Mentions: To further investigate the dependency to sAAs, liquid growth profiles were collected for synthetic auxotrophs across sAA and l-arabinose concentration gradients. Growth of rEc.γ.dC.46′.ΔtY was not observed below 0.002% l-arabinose and 0.5 mM pAzF (Fig. 3g, Extended Data Fig. 7). Growth increased in a dose-dependent manner with increasing concentrations of pAzF and l-arabinose, where 5 mM pAzF and 0.2% l-arabinose was optimal for fitness (i.e., maximum OD600 and minimum DT). In an equivalent experiment with rEc.β.dC.12′.ΔtY, 1 mMpIF and 0.2% l-arabinose was optimal for fitness (Extended Data Fig. 8). Since growth was not observed in media lacking either l-arabinose or the sAA, these data further support the dependency of synthetic auxotrophs on sAAs.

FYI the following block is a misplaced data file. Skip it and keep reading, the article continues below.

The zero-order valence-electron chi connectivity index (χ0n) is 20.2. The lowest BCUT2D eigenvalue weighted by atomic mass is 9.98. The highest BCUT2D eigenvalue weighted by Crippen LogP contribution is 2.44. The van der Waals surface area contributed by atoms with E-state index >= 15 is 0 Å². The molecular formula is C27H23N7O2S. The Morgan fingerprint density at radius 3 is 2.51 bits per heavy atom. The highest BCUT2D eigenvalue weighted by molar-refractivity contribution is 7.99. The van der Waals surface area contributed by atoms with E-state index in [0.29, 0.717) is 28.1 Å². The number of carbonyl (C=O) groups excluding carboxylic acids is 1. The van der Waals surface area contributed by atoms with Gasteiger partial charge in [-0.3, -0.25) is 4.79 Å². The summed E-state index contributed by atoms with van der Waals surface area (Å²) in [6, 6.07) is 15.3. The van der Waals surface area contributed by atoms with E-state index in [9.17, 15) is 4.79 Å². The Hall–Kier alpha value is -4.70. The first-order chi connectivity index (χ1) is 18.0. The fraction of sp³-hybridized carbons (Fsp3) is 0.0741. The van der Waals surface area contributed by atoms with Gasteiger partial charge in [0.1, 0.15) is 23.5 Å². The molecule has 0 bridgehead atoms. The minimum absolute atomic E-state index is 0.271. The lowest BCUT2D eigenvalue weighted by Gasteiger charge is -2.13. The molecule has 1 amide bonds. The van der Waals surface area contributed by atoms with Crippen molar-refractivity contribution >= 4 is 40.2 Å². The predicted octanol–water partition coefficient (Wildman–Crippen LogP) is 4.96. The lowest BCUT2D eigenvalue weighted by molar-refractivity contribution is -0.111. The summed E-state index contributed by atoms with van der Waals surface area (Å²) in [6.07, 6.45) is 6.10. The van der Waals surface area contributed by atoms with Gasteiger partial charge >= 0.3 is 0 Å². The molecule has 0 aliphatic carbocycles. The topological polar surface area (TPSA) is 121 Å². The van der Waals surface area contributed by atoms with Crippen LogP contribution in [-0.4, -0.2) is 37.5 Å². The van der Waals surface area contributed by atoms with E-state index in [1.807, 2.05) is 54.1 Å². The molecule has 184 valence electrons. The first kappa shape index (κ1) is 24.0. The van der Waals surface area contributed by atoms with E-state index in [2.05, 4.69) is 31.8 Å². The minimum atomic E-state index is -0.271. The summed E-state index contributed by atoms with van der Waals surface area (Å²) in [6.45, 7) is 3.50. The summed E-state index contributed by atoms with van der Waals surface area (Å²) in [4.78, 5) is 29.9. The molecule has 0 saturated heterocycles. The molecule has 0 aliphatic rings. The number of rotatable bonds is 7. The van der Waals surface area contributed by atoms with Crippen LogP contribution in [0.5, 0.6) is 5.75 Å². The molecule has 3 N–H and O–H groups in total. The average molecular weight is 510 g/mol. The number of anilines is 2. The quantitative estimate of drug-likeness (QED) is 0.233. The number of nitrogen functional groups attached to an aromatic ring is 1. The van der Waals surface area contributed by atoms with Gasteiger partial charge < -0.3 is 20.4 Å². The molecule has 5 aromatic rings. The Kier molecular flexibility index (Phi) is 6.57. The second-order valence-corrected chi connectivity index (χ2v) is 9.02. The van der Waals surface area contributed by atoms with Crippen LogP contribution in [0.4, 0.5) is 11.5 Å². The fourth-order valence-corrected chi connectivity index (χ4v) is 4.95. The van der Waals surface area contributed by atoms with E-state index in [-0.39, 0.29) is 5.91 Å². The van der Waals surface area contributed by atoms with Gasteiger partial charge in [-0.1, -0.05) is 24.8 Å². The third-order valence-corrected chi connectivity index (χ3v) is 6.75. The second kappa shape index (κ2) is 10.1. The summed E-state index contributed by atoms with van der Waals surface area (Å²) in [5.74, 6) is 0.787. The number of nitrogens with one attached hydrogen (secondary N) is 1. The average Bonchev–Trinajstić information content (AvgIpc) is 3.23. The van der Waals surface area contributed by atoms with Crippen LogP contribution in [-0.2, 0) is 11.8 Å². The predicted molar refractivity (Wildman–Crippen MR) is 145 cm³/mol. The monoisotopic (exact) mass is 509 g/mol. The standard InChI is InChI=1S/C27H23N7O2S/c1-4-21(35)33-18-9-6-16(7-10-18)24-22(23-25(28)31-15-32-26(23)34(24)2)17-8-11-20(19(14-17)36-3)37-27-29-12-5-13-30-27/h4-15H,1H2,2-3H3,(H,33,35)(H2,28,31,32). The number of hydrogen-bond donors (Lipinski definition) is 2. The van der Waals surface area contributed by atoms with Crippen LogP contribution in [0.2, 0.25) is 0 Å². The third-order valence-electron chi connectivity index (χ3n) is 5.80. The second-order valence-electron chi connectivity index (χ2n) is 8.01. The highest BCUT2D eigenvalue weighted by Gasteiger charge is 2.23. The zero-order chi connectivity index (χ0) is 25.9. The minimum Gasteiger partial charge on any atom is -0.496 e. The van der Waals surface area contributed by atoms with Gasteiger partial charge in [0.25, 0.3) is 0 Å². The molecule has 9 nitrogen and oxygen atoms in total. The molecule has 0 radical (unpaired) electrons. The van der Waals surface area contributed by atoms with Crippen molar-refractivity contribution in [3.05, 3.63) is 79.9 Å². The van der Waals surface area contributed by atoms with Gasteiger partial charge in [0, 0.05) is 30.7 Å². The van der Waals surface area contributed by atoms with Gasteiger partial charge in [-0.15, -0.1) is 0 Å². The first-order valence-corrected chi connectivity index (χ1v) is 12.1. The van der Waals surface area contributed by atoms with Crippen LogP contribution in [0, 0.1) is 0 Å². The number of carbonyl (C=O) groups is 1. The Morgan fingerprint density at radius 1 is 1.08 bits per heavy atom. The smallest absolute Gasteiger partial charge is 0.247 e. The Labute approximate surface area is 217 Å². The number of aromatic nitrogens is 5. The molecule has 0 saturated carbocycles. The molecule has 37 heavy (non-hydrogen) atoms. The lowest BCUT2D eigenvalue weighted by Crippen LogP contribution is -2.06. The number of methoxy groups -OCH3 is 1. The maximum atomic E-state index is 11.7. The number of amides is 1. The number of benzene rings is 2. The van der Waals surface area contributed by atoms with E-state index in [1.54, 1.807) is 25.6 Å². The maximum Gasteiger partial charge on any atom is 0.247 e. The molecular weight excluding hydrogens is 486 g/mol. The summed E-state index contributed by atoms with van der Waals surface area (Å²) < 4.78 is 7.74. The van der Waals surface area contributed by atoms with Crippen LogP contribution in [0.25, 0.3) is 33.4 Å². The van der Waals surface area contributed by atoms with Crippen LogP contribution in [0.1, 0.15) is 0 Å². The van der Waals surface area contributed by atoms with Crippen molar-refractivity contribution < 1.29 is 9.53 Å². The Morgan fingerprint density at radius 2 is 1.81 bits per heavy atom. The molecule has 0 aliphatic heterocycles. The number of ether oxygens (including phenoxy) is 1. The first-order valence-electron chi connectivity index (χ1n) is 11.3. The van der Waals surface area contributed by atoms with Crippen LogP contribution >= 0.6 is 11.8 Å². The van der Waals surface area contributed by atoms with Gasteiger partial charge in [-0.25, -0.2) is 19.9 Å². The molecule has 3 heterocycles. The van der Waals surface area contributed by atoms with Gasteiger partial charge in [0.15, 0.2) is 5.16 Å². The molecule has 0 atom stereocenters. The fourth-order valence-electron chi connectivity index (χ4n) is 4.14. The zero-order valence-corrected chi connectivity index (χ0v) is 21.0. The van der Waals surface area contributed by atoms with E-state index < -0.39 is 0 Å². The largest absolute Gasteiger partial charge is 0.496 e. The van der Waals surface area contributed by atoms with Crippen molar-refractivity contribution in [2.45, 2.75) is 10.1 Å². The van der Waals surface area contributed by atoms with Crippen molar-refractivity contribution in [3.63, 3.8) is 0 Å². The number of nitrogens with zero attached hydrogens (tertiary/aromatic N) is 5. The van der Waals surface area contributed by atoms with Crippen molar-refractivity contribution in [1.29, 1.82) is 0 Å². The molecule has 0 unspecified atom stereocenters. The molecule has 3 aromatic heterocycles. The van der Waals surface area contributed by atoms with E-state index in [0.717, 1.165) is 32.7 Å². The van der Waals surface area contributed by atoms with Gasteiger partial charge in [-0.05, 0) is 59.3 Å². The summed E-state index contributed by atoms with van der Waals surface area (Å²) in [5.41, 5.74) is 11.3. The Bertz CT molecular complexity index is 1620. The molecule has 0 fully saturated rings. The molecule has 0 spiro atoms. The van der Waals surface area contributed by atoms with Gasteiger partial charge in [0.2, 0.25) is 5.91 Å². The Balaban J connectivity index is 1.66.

Bottom Line: This is a significant improvement over existing biocontainment approaches.We constructed synthetic auxotrophs dependent on sAAs that were not rescued by cross-feeding in environmental growth assays.These auxotrophic GROs possess alternative genetic codes that impart genetic isolation by impeding horizontal gene transfer and now depend on the use of synthetic biochemical building blocks, advancing orthogonal barriers between engineered organisms and the environment.

View Article: PubMed Central - PubMed

Affiliation: 1] Department of Molecular, Cellular and Developmental Biology, Yale University, New Haven, Connecticut 06520, USA [2] Systems Biology Institute, Yale University, West Haven, Connecticut 06516, USA.

ABSTRACT